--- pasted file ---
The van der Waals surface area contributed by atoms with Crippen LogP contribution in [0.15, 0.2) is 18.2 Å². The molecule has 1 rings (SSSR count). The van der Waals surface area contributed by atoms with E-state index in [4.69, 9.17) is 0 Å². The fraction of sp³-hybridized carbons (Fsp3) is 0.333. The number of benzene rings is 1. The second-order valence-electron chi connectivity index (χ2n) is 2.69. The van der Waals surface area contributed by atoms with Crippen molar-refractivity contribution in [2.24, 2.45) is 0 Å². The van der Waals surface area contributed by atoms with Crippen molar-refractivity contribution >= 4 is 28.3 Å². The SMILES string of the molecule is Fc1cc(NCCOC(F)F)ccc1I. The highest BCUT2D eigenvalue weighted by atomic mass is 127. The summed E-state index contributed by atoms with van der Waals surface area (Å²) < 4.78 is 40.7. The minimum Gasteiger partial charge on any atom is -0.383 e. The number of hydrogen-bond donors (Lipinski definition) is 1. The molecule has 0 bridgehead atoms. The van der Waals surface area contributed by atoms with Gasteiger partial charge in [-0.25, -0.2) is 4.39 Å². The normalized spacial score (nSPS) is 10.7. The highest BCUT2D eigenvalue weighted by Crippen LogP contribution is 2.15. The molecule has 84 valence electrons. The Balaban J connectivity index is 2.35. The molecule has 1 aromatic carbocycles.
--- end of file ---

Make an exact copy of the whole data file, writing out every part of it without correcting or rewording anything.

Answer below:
The van der Waals surface area contributed by atoms with Crippen LogP contribution in [0.15, 0.2) is 18.2 Å². The molecule has 1 rings (SSSR count). The van der Waals surface area contributed by atoms with E-state index in [4.69, 9.17) is 0 Å². The fraction of sp³-hybridized carbons (Fsp3) is 0.333. The number of benzene rings is 1. The second-order valence-electron chi connectivity index (χ2n) is 2.69. The van der Waals surface area contributed by atoms with Crippen molar-refractivity contribution in [2.24, 2.45) is 0 Å². The van der Waals surface area contributed by atoms with Crippen molar-refractivity contribution >= 4 is 28.3 Å². The SMILES string of the molecule is Fc1cc(NCCOC(F)F)ccc1I. The highest BCUT2D eigenvalue weighted by atomic mass is 127. The summed E-state index contributed by atoms with van der Waals surface area (Å²) < 4.78 is 40.7. The minimum Gasteiger partial charge on any atom is -0.383 e. The number of hydrogen-bond donors (Lipinski definition) is 1. The molecule has 0 bridgehead atoms. The van der Waals surface area contributed by atoms with Gasteiger partial charge in [-0.25, -0.2) is 4.39 Å². The normalized spacial score (nSPS) is 10.7. The highest BCUT2D eigenvalue weighted by Crippen LogP contribution is 2.15. The molecule has 84 valence electrons. The Balaban J connectivity index is 2.35. The molecule has 1 aromatic carbocycles.